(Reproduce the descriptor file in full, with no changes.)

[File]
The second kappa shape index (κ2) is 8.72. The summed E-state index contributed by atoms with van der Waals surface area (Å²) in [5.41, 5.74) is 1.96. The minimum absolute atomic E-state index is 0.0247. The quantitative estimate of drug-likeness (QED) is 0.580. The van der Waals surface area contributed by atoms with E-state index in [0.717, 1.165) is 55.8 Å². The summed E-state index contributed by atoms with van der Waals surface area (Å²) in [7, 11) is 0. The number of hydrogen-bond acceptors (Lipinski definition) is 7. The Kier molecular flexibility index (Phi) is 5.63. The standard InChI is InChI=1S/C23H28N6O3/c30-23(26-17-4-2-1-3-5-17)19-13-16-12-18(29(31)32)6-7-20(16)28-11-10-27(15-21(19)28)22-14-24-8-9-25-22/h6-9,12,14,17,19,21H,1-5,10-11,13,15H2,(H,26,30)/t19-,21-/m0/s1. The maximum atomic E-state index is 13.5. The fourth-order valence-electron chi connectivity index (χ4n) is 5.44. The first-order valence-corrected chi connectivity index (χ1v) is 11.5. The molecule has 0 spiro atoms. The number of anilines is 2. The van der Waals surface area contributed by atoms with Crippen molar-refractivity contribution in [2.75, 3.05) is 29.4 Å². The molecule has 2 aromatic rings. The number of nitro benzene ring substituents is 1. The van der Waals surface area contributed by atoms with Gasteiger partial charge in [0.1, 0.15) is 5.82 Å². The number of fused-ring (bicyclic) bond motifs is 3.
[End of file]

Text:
The second kappa shape index (κ2) is 8.72. The summed E-state index contributed by atoms with van der Waals surface area (Å²) in [5.41, 5.74) is 1.96. The minimum absolute atomic E-state index is 0.0247. The quantitative estimate of drug-likeness (QED) is 0.580. The van der Waals surface area contributed by atoms with E-state index in [0.717, 1.165) is 55.8 Å². The summed E-state index contributed by atoms with van der Waals surface area (Å²) in [7, 11) is 0. The number of hydrogen-bond acceptors (Lipinski definition) is 7. The Kier molecular flexibility index (Phi) is 5.63. The standard InChI is InChI=1S/C23H28N6O3/c30-23(26-17-4-2-1-3-5-17)19-13-16-12-18(29(31)32)6-7-20(16)28-11-10-27(15-21(19)28)22-14-24-8-9-25-22/h6-9,12,14,17,19,21H,1-5,10-11,13,15H2,(H,26,30)/t19-,21-/m0/s1. The maximum atomic E-state index is 13.5. The fourth-order valence-electron chi connectivity index (χ4n) is 5.44. The first-order valence-corrected chi connectivity index (χ1v) is 11.5. The molecule has 0 spiro atoms. The number of anilines is 2. The van der Waals surface area contributed by atoms with Crippen molar-refractivity contribution in [2.75, 3.05) is 29.4 Å². The molecule has 2 aromatic rings. The number of nitro benzene ring substituents is 1. The van der Waals surface area contributed by atoms with Gasteiger partial charge in [0.1, 0.15) is 5.82 Å². The number of fused-ring (bicyclic) bond motifs is 3.